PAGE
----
Hospital-based clinical pharmacists must prioritize the patients for whom they provide comprehensive care, to ensure that optimal patient benefit is achieved with available resources.4 Evidence of benefit of a particular service or activity does not necessarily mean that clinical pharmacist resources should be allocated to that activity and does not guarantee a value-added clinical pharmacist service for patients. For a clinical pharmacist service to be of high priority for implementation and to have high likelihood of adding value to patient care, the following criteria should be met: the service should be rooted in the pharmaceutical care process, there should be high-quality evidence that the service will improve clinically important outcomes, there should be a well-defined link between provision of the service by a clinical pharmacist and improvement in patient outcomes, and the service should be an effective use of resources.46 Hospital-based clinical pharmacists should not routinely provide postdischarge follow-up care to high-risk patients because although this activity is an important component of the pharmaceutical care process and there is some evidence of patient benefit, the evidence is conflicting, and it is not clear that a hospital-based clinical pharmacist is the most appropriate person to provide the service. Furthermore, it is not an efficient and effective use of hospital pharmacy department resources.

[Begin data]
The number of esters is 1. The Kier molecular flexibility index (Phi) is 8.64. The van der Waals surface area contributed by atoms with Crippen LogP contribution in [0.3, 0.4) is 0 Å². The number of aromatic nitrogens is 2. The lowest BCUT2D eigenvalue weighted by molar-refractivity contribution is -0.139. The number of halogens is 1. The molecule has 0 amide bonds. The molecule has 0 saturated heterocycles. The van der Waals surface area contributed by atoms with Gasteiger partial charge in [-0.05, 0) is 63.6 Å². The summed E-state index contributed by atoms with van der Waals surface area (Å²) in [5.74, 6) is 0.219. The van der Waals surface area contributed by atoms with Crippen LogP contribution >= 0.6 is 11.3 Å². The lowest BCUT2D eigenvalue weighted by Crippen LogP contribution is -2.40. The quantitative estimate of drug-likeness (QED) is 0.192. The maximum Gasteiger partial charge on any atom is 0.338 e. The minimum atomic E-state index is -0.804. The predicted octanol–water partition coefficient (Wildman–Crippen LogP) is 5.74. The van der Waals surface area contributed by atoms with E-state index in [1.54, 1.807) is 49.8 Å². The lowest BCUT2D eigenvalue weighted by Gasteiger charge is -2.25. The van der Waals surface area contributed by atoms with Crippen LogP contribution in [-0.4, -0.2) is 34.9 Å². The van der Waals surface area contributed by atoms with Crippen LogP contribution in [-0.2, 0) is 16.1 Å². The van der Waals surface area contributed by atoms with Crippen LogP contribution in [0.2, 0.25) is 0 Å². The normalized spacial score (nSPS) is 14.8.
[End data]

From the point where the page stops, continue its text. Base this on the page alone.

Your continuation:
The evidence to support participation of hospital-based clinical pharmacists in postdischarge follow-up care is not consistent. The provision of postdischarge follow-up care by pharmacists reduces the number of preventable adverse drug events and medication discrepancies 30 days after discharge, but may not affect the total number of adverse drug events or total health care utilization and does not appear to have a sustained effect on medication discrepancies.3,7 Some studies have indicated that postdischarge medication reviews by a pharmacist may improve outcomes in specific patient populations,8,9 but other studies have shown no improvement in clinically important outcomes, health care utilization, adverse events, or adverse drug events among those who received enhanced care, including postdischarge follow-up by a pharmacist, relative to those who received standard seamless care at discharge.10,11 Also, it is currently unclear what this follow-up care should encompass. Study interventions have often included patient education and communication to primary care providers at discharge, in addition to a telephone call by a pharmacist after discharge. It is unclear whether this telephone call generates any additional value for the patient’s care, beyond what is received from hospital-based professionals at discharge and from primary care providers after discharge. A bundled, multi-model approach consisting of several types of interventions may be more likely to improve patient outcomes and prevent adverse drug events in high-risk patients.12,13 Before implementation of such a service, it is also important to understand which patients are considered “high risk” and therefore most likely to benefit. Some evidence suggests that among older patients, those with a greater total number of medications, as well as those with particular disease states, may be at higher risk of experiencing a medication discrepancy following discharge.14